The only thing identical about it, Ben, is that the end result of consuming the product is health problems. Tobacco contains an addictive substance that's so far gone unregulated and those lawyers were able to "prove" that cigarette companies willfully withheld the fact that cigarettes were harmfull. They even lied before Congress. Fast Food companies do reveal what's in their products and, unless I'm in the dark on something, they don't include addictive drugs that forced this guy to eat there.Originally Posted by Ben Sones
So, um, where's the identical?
I also believe that tobacco judgements are ludicrous. I smoked for years, where's my free ride? Oh... I need a disease to get one? Hmmm...
This guy seems to be saying that, because he wanted Fast Food and couldn't cook for himself, he had to eat at McDonalds. Sounds to me like he would have starved to death had they not existed.
The reason for being fat is hardly singular. This guy could have eaten at home - or does he only cook burgers and fries at home because he is so addicted?
Unlike smoking, everyone has to eat. Or do we not really have to eat and the fast food companies created this addiction? If that is his case and he has proof - Damn them all!
You don't have to smoke. Most parents do not start their kids smoking by the time they are three. But your eating habits begin when you are young. So are we to assume his mother was also addicted and was forced to drag her son to the fast food crack house?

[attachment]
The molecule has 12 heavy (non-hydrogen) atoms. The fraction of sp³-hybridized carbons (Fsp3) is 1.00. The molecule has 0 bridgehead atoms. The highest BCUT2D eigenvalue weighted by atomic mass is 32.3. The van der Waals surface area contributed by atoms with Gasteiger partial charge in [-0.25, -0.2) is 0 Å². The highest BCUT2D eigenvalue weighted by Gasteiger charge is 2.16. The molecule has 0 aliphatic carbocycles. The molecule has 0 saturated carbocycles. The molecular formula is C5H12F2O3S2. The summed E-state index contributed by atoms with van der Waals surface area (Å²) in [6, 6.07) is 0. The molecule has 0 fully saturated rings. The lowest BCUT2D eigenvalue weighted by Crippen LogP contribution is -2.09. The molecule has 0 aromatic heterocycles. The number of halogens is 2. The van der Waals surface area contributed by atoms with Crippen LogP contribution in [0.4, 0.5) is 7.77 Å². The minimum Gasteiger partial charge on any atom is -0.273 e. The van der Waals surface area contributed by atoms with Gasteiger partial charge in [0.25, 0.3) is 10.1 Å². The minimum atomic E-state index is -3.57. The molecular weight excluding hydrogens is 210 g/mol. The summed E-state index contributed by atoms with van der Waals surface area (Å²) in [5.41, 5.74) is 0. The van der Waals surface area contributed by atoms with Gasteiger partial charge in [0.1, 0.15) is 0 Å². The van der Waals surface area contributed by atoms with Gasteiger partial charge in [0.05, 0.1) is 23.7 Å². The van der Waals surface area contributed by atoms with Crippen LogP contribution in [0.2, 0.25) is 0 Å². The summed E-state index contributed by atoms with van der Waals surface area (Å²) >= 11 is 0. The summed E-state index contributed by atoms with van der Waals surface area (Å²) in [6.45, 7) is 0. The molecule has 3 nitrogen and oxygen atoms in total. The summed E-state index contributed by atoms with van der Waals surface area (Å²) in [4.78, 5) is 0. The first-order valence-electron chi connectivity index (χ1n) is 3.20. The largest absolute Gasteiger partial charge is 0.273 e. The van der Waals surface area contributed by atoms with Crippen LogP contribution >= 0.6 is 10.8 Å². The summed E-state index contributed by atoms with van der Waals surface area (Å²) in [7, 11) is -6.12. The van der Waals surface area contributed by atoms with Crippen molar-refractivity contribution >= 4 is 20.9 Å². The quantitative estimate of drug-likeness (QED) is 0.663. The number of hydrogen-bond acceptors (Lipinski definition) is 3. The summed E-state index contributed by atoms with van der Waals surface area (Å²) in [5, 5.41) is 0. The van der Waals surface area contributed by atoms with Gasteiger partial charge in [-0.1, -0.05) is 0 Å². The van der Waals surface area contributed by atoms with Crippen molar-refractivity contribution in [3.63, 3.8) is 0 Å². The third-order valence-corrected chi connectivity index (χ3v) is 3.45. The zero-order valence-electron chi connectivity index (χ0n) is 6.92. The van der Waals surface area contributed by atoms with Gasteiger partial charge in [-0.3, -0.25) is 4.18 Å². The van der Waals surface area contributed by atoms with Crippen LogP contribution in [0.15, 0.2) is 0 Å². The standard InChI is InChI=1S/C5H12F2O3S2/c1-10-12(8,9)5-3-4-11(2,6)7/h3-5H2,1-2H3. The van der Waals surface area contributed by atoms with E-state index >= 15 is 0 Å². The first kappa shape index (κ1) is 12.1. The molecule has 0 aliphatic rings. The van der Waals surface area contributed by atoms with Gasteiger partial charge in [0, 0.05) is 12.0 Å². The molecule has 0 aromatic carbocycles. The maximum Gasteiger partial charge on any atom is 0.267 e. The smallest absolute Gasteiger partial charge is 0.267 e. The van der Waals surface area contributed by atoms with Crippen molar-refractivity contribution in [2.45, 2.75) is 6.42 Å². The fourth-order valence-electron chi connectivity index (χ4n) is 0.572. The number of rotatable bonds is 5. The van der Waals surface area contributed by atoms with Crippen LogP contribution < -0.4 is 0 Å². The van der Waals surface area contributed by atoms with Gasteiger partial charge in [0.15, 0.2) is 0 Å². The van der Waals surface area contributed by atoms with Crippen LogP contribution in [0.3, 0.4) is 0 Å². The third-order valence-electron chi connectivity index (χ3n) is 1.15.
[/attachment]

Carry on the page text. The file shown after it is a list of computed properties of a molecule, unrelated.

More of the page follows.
His mother is named in the suit as a defendant as well.Originally Posted by Chet
I believe the lawsuit is frivilous too. Hopefully the trial judge will see it the same way when the defendants file a motion to dismiss, which I don't believe has happened yet.
Unfortunately, for the plaintiff's lawyer this is a no lose situation. Even if the case is summarily dismissed, as it should be, look at all the free national publicity he's already received.
And to Ben: The plaintiff's lawyer will undoubtedly cite the tobacco cases as a precedent. That doesn't mean the judge will buy the argument. I can see two important distinctions between the two cases: (1) Unless somebody knows something I don't, fat isn't an addictive substance; (2) As previous posters have pointed out, the fast food industry has never denied the fat content of their food. No, they haven't advertised it, but there's a big difference--one which the law usually recognizes--between not advertising something and actively and deceptively denying it.
The tobacco industry took active measures to mislead and lie about the harmfulness of their product. The fast food industry hasn't, to my knowledge.
I think this fast food thing is a silly lawsuit also, but I'd rather put up with some silly lawsuits than limit the ability of individuals to sue, which the corporations would love.
The McDonald's coffee thing is a good example. Here's a case where McDonald's knew they were serving coffee that was dangerously hot. If we accept that this is an unsafe practice, how do we get them to desist? Pass legislation regulating the temperature that coffee should be served at in restaurants, or allow individuals to sue them for damages, thereby putting economic pressure on McDonald's to serve their coffee at a lower temperature? The latter makes more sense to me.
Silly lawsuits from individuals like this fatty fast food one are a pain, but it's corporations suing one another that are clogging the courts. Corporations are the litigious-crazy ones. They have lawyers on staff or retainer. They threaten to sue at the drop of a hat.